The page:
Three points should be noticed. First, the fundamental wave function for Bohmian mechanics is the universal wave function, i.e. the wave function of the universe, that is the biggest N-particles system. Secondly, Bohmian mechanics is non-local, thanks to the fact that—due to the guidance equation—the velocity of each particle at a time t depends on the position of each other particle in the configuration at that same time t.Footnote 6 Finally, concerning the relation between the wave function and the primitive ontology within Bohmian mechanics, we can say that the theory is fundamentally about the behaviour of particles. As Goldstein (2017, pp. 13–14, italics added) claims, “in this sense, for Bohmian mechanics the particles are primary, or primitive, while the wave function is secondary, or derivative”.Footnote 7

That being said, Bohmian mechanics raises some important questions. First of all, what does the wave function, and in particular the universal wave function, represent in the world? How is it metaphysically related with the primitive ontology of the theory, besides what we have said so far? That is, what is the fundamental ontology of the world according to Bohmian mechanics? Should it include both the particles and the wave function? Several possible answers are available to these questions. That is, several different metaphysical accounts about the nature of the wave function in Bohmian mechanics are viable. In this paper I will focus on the structuralist stance.

3 The OSR interpretation of Bohmian mechanics

3.1 Lam and Esfeld’s structuralist proposal

Several accounts have been proposed concerning the nature of the universal wave function.Footnote 8 For example, some have proposed to treat it as a law of nature (e.g. Goldstein and Zanghì 2013), while others have interpreted it as denoting a dispositional property (e.g. Esfeld et al. 2013; Suárez 2015). Here I will focus on another position, namely the structuralist view, which has been recently sketched by Lam (2015) and Esfeld (2017).

This account takes the wave function as corresponding to a network of relations instantiated by the entities belonging to the primitive ontology in three-dimensional space. According to Lam and Esfeld, we should interpret this structure in terms of OSR.Footnote 9 Thus, the structure at stake is said to be metaphysically fundamental, and the relata are somehow dependent on it. More precisely, their central claim is the following:

The wave function is understood in terms of a concrete, physical structure instantiated by the Bohmian particles. [...] For each Bohmian particle, the fact of being this very particle, which includes its own trajectory and dynamical features, depends on the structure it is part of. (Lam 2015, pp. 88–89)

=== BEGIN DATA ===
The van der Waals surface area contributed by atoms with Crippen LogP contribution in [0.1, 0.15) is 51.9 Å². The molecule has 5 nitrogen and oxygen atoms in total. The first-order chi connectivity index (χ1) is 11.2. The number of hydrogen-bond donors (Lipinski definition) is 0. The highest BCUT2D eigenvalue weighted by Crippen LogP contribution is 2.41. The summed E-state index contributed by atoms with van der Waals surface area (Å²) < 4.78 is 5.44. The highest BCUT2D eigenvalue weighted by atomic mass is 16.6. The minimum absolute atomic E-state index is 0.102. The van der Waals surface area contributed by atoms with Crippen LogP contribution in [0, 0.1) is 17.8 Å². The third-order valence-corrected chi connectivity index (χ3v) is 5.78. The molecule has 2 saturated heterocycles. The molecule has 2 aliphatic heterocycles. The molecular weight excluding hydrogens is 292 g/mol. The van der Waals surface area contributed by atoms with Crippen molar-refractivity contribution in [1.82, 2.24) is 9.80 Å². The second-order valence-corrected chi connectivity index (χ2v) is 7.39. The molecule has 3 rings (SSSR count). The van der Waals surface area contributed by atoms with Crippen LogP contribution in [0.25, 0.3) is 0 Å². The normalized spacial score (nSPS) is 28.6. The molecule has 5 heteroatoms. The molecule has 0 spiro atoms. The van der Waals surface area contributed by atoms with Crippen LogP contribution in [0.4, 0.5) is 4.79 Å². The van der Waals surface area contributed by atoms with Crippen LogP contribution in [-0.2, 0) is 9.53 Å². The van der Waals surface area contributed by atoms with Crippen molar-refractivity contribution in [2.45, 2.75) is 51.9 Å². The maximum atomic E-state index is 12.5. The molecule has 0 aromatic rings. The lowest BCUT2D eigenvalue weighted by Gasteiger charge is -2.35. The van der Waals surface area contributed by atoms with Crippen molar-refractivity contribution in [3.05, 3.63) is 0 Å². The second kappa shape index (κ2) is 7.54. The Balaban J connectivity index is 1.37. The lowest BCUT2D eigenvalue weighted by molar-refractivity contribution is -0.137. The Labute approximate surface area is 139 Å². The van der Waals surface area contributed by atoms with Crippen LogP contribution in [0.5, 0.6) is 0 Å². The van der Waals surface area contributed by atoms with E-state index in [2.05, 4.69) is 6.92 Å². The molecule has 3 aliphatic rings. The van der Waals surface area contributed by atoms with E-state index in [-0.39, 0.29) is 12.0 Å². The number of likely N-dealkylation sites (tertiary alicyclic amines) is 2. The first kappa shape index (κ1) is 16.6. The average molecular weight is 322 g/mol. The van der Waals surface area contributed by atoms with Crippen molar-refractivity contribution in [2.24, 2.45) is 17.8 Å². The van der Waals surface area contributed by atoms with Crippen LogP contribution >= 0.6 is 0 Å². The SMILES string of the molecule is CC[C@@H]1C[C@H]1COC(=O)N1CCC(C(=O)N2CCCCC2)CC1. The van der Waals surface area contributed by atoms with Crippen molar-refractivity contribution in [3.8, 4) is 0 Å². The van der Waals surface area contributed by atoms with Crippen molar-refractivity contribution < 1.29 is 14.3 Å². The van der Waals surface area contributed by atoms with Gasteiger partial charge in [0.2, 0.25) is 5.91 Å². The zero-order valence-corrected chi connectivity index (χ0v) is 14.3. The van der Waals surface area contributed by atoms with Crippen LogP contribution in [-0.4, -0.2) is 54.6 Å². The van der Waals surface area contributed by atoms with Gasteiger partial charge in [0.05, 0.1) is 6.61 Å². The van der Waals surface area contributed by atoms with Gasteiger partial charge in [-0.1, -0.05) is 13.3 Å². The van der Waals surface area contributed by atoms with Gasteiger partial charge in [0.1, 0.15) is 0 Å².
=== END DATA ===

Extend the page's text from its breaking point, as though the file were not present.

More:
What they argue is that the wave function is a physical structure that relates the position of all the particles, in such a way that “the temporal development of the position of each particle (i.e. its velocity) depends on the positions of all the other particles” (Esfeld 2017, p. 2337). Notice that, according to this proposal, the structure exists over and above the elements of the primitive ontology. That is, the relations which connect all the Bohmian particles are not supervenient on the intrinsic properties of those particles. On the contrary, they are fundamental, and the qualitative profile of the particles depends on the structure they belong to. In this way, as mentioned at the beginning, Lam and Esfeld—by providing an OSR interpretation about the nature of the wave function in this quantum theory—are sketching a structuralist account about the whole ontology of Bohmian mechanics.

Esfeld and Lam do not say much more about the nature of the structure invoked. However, there is more to be said, since this notion of structure and its relationship with the particles can be spelt out in different and more precise ways. Do structures and objects both exist? Are they both fundamental? How are they related precisely? Different structuralist accounts—and, especially, different versions of OSR—entail different ontologies. Therefore, it is necessary to specify in which way the structure invoked by Lam and Esfeld should be interpreted if we want to understand which metaphysical picture of the world is implied by their view.

To be fair, Esfeld (2017, p. 2338) himself gives some suggestions about how one can interpret in a more precise way his structuralist proposal, but I think they are unconvincing. He suggests that we can take this structure to be either a primitive law of nature instantiated by the universe, or a holistic dispositional property instantiated by the totality of the particles—following the account developed in Esfeld et al. (2013). As they claim, “On this view, the universal wave-function, \(\Psi _{t}\), of the system of particles at a given time is a mathematical object that represents the disposition to move in a certain manner at that time.” (Esfeld et al. 2013, p. 13). However, both these accounts seem to conflict with the proposal according to which the wave function is a (physical) structure. On the one hand, the nomological view interprets it as a law of nature, while on the other hand the dispositional account interprets it as an intrinsic property. Arguably, neither of these two kinds of entities fall under the category of ‘structures’, nor are they ascribable to the forms of OSR that are discussed in the literature. Therefore, since Esfeld and Lam appeal explicitly to the framework of OSR—and given that this is arguably a distinct framework from the dispositionalist and the nomological ones mentioned above, which should be taken as alternative possible accounts—I will try to spell out their view in standard OSR terms. That is, before conflating the structuralist view with the dispositionalist or nomological accounts, let’s see if there are other ways—closer to the structuralist framework as it is discussed in the philosophy of science—to account for the nature of the wave function as a structure.